Keywords

Aging Amyloid precursor protein Brain Cholesterol Lipid rafts Caveolin-1 Citrulline diet Hippocampus Rodent 

Notes

Acknowledgments

This work was supported by INSERM (ATC Vieillissement 2002), Université Paris Descartes (ATP aging). We thank Dr. Kenneth L. Moya for his helpful comments and his expert editing of the manuscript. We are grateful to Servane Le Plenier for her help with animal care.

Supplementary material

11357_2012_9462_MOESM1_ESM.tif (4.3 mb)
High resolution image (TIFF 4355 kb)
11357_2012_9462_MOESM2_ESM.tif (1.5 mb)
High resolution image (TIFF 1525 kb)

References

  1. Bickel PE, Scherer PE, Schnitzer JE, Oh P, Lisanti MP, Lodish HF (1997) Flotillin and epidermal surface antigen define a new family of caveolae-associated integral membrane proteins. J Biol Chem 272:13793–13802PubMedCrossRefGoogle Scholar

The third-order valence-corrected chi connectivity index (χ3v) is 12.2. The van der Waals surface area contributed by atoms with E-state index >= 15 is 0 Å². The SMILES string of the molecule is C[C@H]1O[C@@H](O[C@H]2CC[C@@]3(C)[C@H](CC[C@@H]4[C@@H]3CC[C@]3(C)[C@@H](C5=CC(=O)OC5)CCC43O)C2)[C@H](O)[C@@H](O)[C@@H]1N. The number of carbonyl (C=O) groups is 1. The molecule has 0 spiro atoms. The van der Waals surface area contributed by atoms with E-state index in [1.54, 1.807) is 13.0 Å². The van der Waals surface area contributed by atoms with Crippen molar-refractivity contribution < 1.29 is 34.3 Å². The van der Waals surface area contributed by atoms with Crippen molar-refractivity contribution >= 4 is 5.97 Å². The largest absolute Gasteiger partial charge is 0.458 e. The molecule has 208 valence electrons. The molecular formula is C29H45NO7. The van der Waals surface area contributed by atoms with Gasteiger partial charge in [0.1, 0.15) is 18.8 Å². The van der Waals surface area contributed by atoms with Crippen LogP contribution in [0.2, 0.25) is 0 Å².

2. Bohme GA, Bon C, Lemaire M, Reibaud M, Piot O, Stutzmann JM, Doble A, Blanchard JC (1993) Altered synaptic plasticity and memory formation in nitric oxide synthase inhibitor-treated rats. Proc Natl Acad Sci U S A 90:9191–9194PubMedCrossRefGoogle Scholar
  3. Bouillot C, Prochiantz A, Rougon G, Allinquant B (1996) Axonal amyloid precursor protein expressed by neurons in vitro is present in a membrane fraction with caveolae-like properties. J Biol Chem 271:7640–7644PubMedCrossRefGoogle Scholar
  4. Brouillet E, Trembleau A, Galanaud D, Volovitch M, Bouillot C, Valenza C, Prochiantz A, Allinquant B (1999) The amyloid precursor protein interacts with Go heterotrimeric protein within a cell compartment specialized in signal transduction. J Neurosci 19:1717–1727PubMedGoogle Scholar
  5. Chen TY, Liu PH, Ruan CT, Chiu L, Kung FL (2006) The intracellular domain of amyloid precursor protein interacts with flotillin-1, a lipid raft protein. Biochem Biophys Res Commun 342:266–272PubMedCrossRefGoogle Scholar
  6. Cho KA, Ryu SJ, Park JS, Jang IS, Ahn JS, Kim KT, Park SC (2003) Senescent phenotype can be reversed by reduction of caveolin status. J Biol Chem 278:27789–27795PubMedCrossRefGoogle Scholar